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Maharashtra Govt to provide drinking water to drought hit areas

Press Trust of India
7th May 2016
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Maharashtra government today assured the Bombay High Court that it would provide potable water to each and every citizen in drought-hit areas of the state.

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In an affidavit, government outlined the measures taken to tackle the situation and informed the court that water was being sent by tankers and trains.

Senior advocate Ashutosh Kumbhkoni, acting as Amicus Curiae to assist the HC, suggested that every tanker should be equipped with the global positioning system (GPS) device to ensure that it is not diverted.

Industrial water purifiers should be installed in the drought-hit areas, he suggested, adding that Janata Sahakari Bank, with the assistance of municipal corporation, had laid a pipeline with industrial water purifiers in Solapur.

The division bench headed by Justice V M Kanade also asked government to consider putting restrictions on water supply for wedding functions, parties and get-togethers, etc.

The court is currently hearing a public interest litigation filed by Loksatta Movement. Earlier, in response to the same petition, the court had directed shifting of IPL matches out of the state.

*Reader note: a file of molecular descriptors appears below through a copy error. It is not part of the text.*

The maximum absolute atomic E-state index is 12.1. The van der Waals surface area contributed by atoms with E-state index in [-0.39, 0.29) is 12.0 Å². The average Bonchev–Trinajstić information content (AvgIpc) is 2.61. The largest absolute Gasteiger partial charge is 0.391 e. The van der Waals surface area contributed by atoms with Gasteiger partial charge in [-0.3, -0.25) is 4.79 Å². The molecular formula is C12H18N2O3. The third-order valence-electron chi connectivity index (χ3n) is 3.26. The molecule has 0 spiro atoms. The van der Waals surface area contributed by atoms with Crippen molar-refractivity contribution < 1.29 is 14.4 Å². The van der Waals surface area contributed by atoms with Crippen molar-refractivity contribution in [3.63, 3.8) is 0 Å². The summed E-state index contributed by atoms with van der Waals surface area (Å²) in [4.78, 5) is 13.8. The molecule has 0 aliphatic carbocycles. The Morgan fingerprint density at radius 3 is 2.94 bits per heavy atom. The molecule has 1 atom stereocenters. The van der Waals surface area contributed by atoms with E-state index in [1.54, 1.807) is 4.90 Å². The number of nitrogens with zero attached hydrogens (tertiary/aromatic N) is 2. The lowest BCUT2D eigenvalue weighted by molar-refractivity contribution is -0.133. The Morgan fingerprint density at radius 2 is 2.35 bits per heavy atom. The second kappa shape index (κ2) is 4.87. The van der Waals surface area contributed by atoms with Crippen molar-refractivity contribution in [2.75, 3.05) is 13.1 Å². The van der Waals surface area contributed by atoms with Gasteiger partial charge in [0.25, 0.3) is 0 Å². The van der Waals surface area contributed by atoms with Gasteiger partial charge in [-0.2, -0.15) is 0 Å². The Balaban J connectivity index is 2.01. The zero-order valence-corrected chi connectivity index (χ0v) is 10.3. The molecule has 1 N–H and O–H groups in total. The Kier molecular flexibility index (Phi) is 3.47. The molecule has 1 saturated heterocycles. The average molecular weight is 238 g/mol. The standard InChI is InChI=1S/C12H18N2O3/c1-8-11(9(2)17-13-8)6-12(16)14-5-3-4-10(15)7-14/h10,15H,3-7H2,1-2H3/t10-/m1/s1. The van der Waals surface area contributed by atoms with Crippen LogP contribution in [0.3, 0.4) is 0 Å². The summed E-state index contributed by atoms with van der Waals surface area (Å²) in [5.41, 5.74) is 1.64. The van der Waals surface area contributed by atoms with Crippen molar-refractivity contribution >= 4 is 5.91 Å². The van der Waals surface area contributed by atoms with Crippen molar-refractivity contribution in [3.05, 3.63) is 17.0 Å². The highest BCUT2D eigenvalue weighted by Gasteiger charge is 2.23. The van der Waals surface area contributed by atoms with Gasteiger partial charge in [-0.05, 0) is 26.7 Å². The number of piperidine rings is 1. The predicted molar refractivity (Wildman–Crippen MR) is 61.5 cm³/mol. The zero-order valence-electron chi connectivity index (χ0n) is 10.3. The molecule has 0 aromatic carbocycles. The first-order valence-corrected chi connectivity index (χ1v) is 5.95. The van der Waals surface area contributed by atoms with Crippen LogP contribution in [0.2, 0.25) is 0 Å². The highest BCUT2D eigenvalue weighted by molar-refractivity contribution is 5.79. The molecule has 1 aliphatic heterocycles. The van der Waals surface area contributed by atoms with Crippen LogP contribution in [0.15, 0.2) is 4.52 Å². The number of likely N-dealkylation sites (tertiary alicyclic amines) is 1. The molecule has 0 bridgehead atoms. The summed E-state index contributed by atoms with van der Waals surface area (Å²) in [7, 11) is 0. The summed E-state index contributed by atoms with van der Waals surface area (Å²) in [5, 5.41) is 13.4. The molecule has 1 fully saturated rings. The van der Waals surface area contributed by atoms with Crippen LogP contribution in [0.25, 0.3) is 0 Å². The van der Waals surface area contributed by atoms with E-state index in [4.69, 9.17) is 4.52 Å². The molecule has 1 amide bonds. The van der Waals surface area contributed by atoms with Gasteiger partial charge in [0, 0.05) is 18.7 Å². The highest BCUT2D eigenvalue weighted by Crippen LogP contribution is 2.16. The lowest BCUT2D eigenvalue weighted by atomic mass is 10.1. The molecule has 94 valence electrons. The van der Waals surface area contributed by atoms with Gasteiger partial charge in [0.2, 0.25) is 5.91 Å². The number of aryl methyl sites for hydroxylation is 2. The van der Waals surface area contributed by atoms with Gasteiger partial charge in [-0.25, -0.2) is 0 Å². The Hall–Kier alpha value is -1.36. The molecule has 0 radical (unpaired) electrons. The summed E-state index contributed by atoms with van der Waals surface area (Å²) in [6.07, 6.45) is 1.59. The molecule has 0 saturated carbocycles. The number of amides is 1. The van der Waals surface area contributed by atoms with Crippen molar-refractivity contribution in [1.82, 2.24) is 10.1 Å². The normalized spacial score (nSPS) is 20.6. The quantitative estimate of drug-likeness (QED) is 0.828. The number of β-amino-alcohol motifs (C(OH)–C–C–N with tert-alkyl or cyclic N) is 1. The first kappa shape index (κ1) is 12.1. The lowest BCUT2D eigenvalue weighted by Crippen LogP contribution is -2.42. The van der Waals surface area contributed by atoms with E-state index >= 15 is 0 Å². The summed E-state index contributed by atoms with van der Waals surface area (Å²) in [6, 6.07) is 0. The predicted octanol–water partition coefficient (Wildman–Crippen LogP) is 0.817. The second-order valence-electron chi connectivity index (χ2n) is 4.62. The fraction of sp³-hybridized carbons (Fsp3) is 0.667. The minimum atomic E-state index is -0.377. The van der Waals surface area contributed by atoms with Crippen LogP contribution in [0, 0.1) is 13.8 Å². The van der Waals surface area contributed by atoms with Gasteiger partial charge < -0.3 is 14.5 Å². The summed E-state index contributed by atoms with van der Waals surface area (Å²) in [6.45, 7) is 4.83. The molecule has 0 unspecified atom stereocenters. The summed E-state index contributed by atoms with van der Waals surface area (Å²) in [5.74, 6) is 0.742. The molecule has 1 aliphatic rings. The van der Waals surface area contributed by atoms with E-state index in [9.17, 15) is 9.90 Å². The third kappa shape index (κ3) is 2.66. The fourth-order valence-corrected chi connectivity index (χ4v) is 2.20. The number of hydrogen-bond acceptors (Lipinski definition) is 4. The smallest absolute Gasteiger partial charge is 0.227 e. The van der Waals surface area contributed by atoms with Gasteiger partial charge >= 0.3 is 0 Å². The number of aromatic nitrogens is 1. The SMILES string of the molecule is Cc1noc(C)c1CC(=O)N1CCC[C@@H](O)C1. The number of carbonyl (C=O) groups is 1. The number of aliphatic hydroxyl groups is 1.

Also readThe real reasons behind Maharashtra’s man-made drought


Acting Advocate General Rohit Dev said a policy to tackle the drought was in place. To the court’s query as to why a drought was not declared officially, Dev said it was not necessary as statutory provisions were being implemented and short-term measures had been taken.

Nearly 90 lakh farmers in Maharashtra have been impacted by the drought that has devastated the kharif crop, official data shows. The figure is almost on a par with the population of Sweden. Maharashtra is already known for its farm crisis and reports the highest number of farmer’s suicides in the country. The drought — brought on by a delayed and inadequate monsoon — is set to deepen the distress for its cultivators. Two weeks ago, the state government officially declared that 60% of its villages were facing a “drought-like condition”.

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